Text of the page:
SOME 200 or more students at the Solomon Islands National University (SINU) have had their sponsorships pulled from under their feet on allegations their two-year sponsorships granted by the National Scholarship Division (NSD) in 2019 were “fake”.
They are now faced with arrears of up to $40,000 each before they could graduate.
Now, the National Scholarship Division [NSD] has informed the students to clear their arrears or they will not graduate.
They were final year students in 2020. All have completed their studies and are due to graduate later this year. Now settling a $40, 000 each in arrears stand between them and receiving their degrees or diplomas.
The sad tale of the students began in 2019 when the NTU allegedly granted them fully-funded scholarships for two years. The offers were made in writing, according to one student.
The scholarships cover tuition fees, accommodation, meals, and in some cases, a quarterly stipend or allowance.
“Some of the students actually received an allowance throughout 2019 and part of 2020 on the basis of their scholarships,” the student said.
But sometime in 2020, the students were told they had to vacate SINU accommodation at the Panatina Campus.
“Not only were we told to vacate, but we were also told to settle the arrears for tuition, accommodation, and meals for the two years because the scholarships were fake,” the student said.
“The fact of the matter is that the letters offering the scholarships were signed by officers in the National Training Unit. The NTU is the authority on scholarships. How can we disbelieve or question its authority when the letters of offers of scholarships were signed by NTU officers?
There are allegations some students had paid money through a student-NTU network to obtain letters offering SINU scholarships.
According to the allegation, students pay up to $4, 000 each to a student who heads the network. This student collects the money on behalf of NTU officers. It is not clear if there is only one network engaged in the alleged practice.
“As soon as the officer received the payment, he or she simply prints out the letter of offer of scholarships on the official letterhead, signs it and sends it via the student network or merely passes the word that the student’s letter of offer is ready.
“This is true and is still going on,” the student said.
Meanwhile, the Ministry of Education and Human Resources Development (MEHRD) has confirmed the issue of fake awards was more common in 2019.
“The practice described above was done in 2018 which had more of 2019 awards with such issues. As for 2020 new awardees, NSD has worked its best to avoid such practices by ensuring that 2020 new awardees are referenced accordingly to quickly spot out fake awards. This was an improvement in that NSD does not realise such fake awards after a semester but right (on) the spot.
“It should be noted though that an investigation into the scholarship saga has been conducted and a report is being compiled. Those who are implicated in the scholarship scandal will be dealt with accordingly,” the Ministry said in an email after Solomon Star sought comments yesterday.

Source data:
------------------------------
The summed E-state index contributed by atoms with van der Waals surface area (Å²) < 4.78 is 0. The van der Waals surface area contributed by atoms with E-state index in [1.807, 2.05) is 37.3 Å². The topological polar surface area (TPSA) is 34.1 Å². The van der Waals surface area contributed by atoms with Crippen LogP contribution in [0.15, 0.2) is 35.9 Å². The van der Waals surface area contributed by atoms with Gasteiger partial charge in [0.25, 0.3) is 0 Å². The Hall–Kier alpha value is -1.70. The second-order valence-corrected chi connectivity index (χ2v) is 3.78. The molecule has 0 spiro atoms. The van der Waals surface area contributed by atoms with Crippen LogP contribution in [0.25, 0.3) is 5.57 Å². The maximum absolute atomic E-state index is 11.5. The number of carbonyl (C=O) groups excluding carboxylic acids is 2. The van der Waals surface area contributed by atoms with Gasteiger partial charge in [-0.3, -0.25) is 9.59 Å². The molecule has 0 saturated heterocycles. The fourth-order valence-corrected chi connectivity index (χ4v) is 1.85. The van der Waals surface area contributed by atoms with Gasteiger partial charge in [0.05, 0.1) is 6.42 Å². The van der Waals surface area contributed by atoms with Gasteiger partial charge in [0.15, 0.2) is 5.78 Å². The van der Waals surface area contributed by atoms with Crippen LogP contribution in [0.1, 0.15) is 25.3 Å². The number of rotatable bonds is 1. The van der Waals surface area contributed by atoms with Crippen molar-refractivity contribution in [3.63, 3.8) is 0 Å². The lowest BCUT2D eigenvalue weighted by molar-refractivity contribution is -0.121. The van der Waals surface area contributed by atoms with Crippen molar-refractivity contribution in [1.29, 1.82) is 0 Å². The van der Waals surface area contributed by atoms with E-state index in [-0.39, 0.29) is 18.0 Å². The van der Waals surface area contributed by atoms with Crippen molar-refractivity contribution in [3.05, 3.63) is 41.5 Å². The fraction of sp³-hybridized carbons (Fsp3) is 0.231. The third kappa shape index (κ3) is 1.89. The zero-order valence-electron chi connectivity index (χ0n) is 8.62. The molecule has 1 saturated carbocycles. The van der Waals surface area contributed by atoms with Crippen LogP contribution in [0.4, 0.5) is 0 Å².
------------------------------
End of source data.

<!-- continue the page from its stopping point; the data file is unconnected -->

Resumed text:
The Ministry also confirmed that some students who have been sponsored yet found later to have fake awards (have) had their sponsorships halted.
“It is government money being used and in the event, a situation arises where an award is highly suspected to have been obtained outside of normal process; their payments have to be ceased. There are a number of students in such a situation who have confirmed obtaining such awards from their student colleagues from SINU who liaised with the MEHRD in the past years.
As of 2020, NSD/NTU pursued approaches to ensure no fake awards (are) processed as (was the case) in 2019. In 2020, NSD has managed to halt all of such awards at the spot rather than discovering it later after certain semesters have been facilitated as discovered with some whose awards halted after a few semesters’ facilitation of scholarship benefits.
“Candidates who successfully meet the requirements of scholarships are given a student number through a computerised Solomon Islands Scholarship Information System (SIMS) and so it makes extremely (it) difficult for two candidates to have the same student numbers unless (one is) faked,” the Ministry said.
“NSD would like to assure the general public that it is now working with mechanisms to avoid such activities and NSD has shown since 2020 that no fake award had been processed till now. All who attempted to use fake awards could not even pass first stage when trying to sign their awards with desk officers. This has shown how NSD tries to avoid fake award facilitation as from 2020 and it will be harder even more as of 2021,” it said.
The Ministry said the National Scholarship Division is checking the number of students involved in the fake awards in the past.
The Ministry also denied the practice is on-going, saying anyone with information should come forward.
By ALFRED SASAKO